Blog: National Partnership for Action
Health Atlas for the City of Los Angeles’s Health and Wellness Chapter
Posted on 9/19/2013 by Eric Yurkovich
Los Angeles is a city with many health disparities and where residents live often determines their health destiny. A recent study on health conditions in Los Angeles found that low-income communities such as South Los Angeles and Boyle Heights face disproportionate rates of obesity, asthma and violent crime. Geographic location is such an important determinant of health that a person born and raised in Watts can expect to die 12 years sooner than a person born and raised in Brentwood.
The city of Los Angeles’ new planning effort seeks to reduce the consistent gap in health outcomes by elevating “health equity” as a priority for the city. Los Angeles is among the first of cities nationwide to launch the creation of a Health and Wellness Chapter, a high-level policy vision of health that will be embedded in the City’s General Plan, which serves as the city’s planning constitution for long term management and development. Through this effort, the city is prioritizing community health and establishing policies to make Los Angeles a healthier place to live, work and play.
The Health and Wellness Chapter is an important recognition that health happens in communities. A Los Angeles resident who lives in quality housing in a safe community with good schools, open space and access to affordable, healthy food and good jobs has greater opportunities to thrive. Recently, LA’s Health and Wellness Chapter project team released the “Health Atlas”, which provides a data-driven snapshot of health in Los Angeles.
The Health Atlas [PDF | 163 MB] articulates the baseline health conditions in the city and provides a context for understanding how demographic conditions, social and economic factors, the physical environment, access to health care, and health behaviors contribute to the health of Los Angeles residents. The report maps and analyzes over 100 health indicators and identifies where health issues are concentrated, illustrating the opportunity to address health through better community design.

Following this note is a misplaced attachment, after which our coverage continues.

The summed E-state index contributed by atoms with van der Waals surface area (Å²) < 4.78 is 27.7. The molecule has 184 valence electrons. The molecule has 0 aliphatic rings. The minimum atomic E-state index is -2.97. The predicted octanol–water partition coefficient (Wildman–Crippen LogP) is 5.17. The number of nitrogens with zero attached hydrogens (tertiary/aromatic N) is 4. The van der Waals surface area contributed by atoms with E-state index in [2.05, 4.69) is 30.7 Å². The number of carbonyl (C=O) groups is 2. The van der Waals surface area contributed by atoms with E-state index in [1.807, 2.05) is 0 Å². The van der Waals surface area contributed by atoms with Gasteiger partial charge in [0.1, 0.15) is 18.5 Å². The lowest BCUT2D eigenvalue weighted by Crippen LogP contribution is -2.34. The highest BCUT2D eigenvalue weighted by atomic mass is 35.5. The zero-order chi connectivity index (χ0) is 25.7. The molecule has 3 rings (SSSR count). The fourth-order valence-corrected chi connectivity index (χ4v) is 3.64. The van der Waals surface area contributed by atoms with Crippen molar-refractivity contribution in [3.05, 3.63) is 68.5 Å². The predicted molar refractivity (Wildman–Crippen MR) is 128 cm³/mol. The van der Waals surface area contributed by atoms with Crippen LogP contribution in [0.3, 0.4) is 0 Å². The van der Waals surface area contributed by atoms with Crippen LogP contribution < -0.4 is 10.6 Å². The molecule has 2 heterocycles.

The maps and data will help guide the creation of a new Health and Wellness Chapter for the general plan. It will also be used to target community outreach, with a focus on vulnerable groups and the areas with the greatest health disparities to include their needs in planning for healthier communities.
A draft of the Health and Wellness Chapter will be available for public review in early 2014.
Learn more about the Health and Wellness Chapter .
Posted in: Health NPA Partners Promising Practices Health Disparities Prevention Health Equity Minority Health | Comments | Add a Comment | Comment Policy | Permalink
About the Blog
The NPA works to achieve health equity -- the highest level of health for all people. This blog is a venue for professionals from all fields and sectors to share their thoughts on pressing issues, news and events pertaining to health equity. Follow and participate in this candid discussion.
About the Author
Eric Yurkovich is a Senior Planner at Raimi + Associates, an organization dedicated to making communities more livable and environmentally sustainable. His work specializes in community planning, climate change policy, and spatial analysis. Raimi + Associates is collaborating with the City of Los Angeles on the Health and Wellness Chapter.
Recent Blog Posts
→ Improving Data Collection on Native Hawaiian and Pacific Islander Health
→ Winning the battle against health disparities through new technology
→ Changing the Prognosis for Sickle Cell Disease through the Affordable Care Act
→ Health Atlas for the City of Los Angeles’s Health and Wellness Chapter
→ Making the Grade: A Report Card for Health Equity
→ Smartphone and mobile apps: An important solution to increasing participation and engagement of minority and underserved communities
→ Live Life to the Fullest
→ Defining Health Equity in Neighborhood Design
→ Preparing Health Care Organizations for the Future
→ Baby Buggy Walk in the Park: Fitness and Wellness as Strategies for Reducing Infant Mortality